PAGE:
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As we have stated before, disability claim managers will not automatically approve you for disability payments because you have fibromyalgia. A fibromyalgia diagnosis does not mean you are disabled. Fibromyalgia exists on a spectrum of symptoms and disability. Most people living with fibromyalgia are able to work by managing their symptoms or by seeking accommodations at work. It is only when you have exhausted all options, including both medical options and options to work with accommodations, that you will have a chance of winning disability benefits for fibromyalgia.

Below, we review the key challenges that you must first overcome to be successful:

7.1 Most people with fibromyalgia are able to work

Most people with fibromyalgia are able to work. Your challenge is to prove that you are part of the small group of people living with fibromyalgia who are legitimately disabled from work. This is no easy task. The best way to prove you are unable to work is to demonstrate that you have struggled for years to remain in the workforce and have finally reached the breaking point. You will need to show that you have done things like asking for workplace accommodations, attempted reducing your hours, tried removing difficult job duties, even changing your work environment or set-up and changing jobs when necessary. You will also need to show that you have tried every recommended medical treatment or test available.

7.2 The insurance company will get medical reports and assessments that say you can work

No matter how supportive your doctors are, you can be certain the insurance company will find doctors that disagree with them. Sometimes the insurance company’s doctors will examine you and other times they will just review your medical records and give “behind the scenes” opinions to the insurance company. If the insurance company’s doctors say you can work, don’t give up. Your case is not over just because the insurance company has paid for medical reports that support a denial of benefits. You can overcome these negative medical reports by taking a careful approach during your appeals. You need to carefully control the narrative of your disability and appeal.

7.3 There will BE little or no “objective” proof of your disability

Fibromyalgia is an invisible illness. This means that your symptoms and disability cannot be quantified by objective tests like blood work, x-rays or visual observations. From the outside, you will not look disabled. Your disability results from fatigue and chronic pain. There are no tests to measure a person's level of pain or fatigue. Your subjective reports of pain and fatigue are the only way for others to know the seriousness of your symptoms. Doctors often arrive at a diagnosis of fibromyalgia after ruling out other possible Proofexplanations for your symptoms. Therefore, it is important that you cooperate with all blood tests and assessments recommended by your doctor. You will need to focus your appeals strategy on proving disability for an invisible illness, and overcoming the natural bias others will have to disbelieve you. This is no easy task but not impossible.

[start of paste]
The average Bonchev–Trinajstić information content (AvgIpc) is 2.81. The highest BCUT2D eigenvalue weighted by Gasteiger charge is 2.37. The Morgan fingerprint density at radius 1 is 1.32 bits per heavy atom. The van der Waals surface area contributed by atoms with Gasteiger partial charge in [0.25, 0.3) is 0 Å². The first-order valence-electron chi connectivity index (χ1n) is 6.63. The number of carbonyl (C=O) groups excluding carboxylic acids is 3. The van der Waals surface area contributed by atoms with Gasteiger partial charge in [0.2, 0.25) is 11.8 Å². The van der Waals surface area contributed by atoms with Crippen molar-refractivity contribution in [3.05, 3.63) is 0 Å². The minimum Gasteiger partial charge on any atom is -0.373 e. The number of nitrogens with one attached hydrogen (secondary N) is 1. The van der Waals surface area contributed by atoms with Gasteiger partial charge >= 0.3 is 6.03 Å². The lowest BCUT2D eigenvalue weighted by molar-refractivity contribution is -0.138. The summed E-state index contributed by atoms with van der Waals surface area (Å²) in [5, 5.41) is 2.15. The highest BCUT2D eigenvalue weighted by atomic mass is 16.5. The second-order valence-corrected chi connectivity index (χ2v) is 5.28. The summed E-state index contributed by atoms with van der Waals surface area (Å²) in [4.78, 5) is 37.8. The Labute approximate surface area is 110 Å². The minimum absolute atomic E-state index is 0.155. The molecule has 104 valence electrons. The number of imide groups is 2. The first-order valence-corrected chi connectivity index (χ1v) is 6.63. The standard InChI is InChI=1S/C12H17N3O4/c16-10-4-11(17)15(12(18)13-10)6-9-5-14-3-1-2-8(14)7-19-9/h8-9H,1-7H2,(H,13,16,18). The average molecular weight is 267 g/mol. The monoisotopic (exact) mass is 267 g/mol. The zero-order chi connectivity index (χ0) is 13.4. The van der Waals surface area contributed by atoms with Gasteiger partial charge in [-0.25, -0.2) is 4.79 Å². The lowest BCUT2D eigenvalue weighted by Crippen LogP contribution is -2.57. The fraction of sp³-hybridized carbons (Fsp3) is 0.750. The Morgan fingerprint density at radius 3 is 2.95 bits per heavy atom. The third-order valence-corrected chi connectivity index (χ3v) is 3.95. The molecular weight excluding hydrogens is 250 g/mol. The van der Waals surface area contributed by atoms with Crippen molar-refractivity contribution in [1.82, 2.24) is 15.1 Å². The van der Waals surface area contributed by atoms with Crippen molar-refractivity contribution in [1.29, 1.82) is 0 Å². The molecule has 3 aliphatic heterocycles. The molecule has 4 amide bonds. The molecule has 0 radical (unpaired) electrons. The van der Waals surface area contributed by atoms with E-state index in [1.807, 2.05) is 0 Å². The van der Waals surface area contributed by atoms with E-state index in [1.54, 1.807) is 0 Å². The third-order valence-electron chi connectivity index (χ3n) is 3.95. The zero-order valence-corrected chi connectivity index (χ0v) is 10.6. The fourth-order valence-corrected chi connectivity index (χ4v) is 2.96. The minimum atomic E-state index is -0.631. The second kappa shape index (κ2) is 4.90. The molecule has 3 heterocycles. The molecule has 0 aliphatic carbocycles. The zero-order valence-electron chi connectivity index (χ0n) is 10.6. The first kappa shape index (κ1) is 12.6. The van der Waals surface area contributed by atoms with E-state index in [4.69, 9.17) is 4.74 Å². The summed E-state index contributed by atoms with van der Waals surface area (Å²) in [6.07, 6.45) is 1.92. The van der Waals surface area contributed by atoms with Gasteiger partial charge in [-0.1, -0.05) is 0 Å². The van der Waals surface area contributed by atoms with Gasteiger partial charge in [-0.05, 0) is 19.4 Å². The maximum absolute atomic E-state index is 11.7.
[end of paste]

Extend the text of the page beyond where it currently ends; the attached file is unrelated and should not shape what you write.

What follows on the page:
7.4 There will be surveillance appearing to show you doing daily activities without problems

If your claim is approved and you are less than 60 years old, then there is a high probability that the insurance company will have you under video and online surveillance at some point. Because a picture is worth a thousand words, you can expect the insurance company to try and get a video of you doing daily activities. They will try to attack your credibility by getting a video of you doing activities that you have said you can't do, or being more active than you said you are. They will pick apart your every word, so it is video surveillancecritical that you be extremely precise in how you describe your activities, limitations and symptoms. For fibromyalgia, your disability and symptoms are not all or nothing. You will have good and bad days. It is critical that you describe your activities, symptoms and disability in terms of ranges — from good to bad, rather than saying you can or can't do certain things. This is an area where many people go wrong with disastrous results, even if you are well-meaning and legitimately disabled.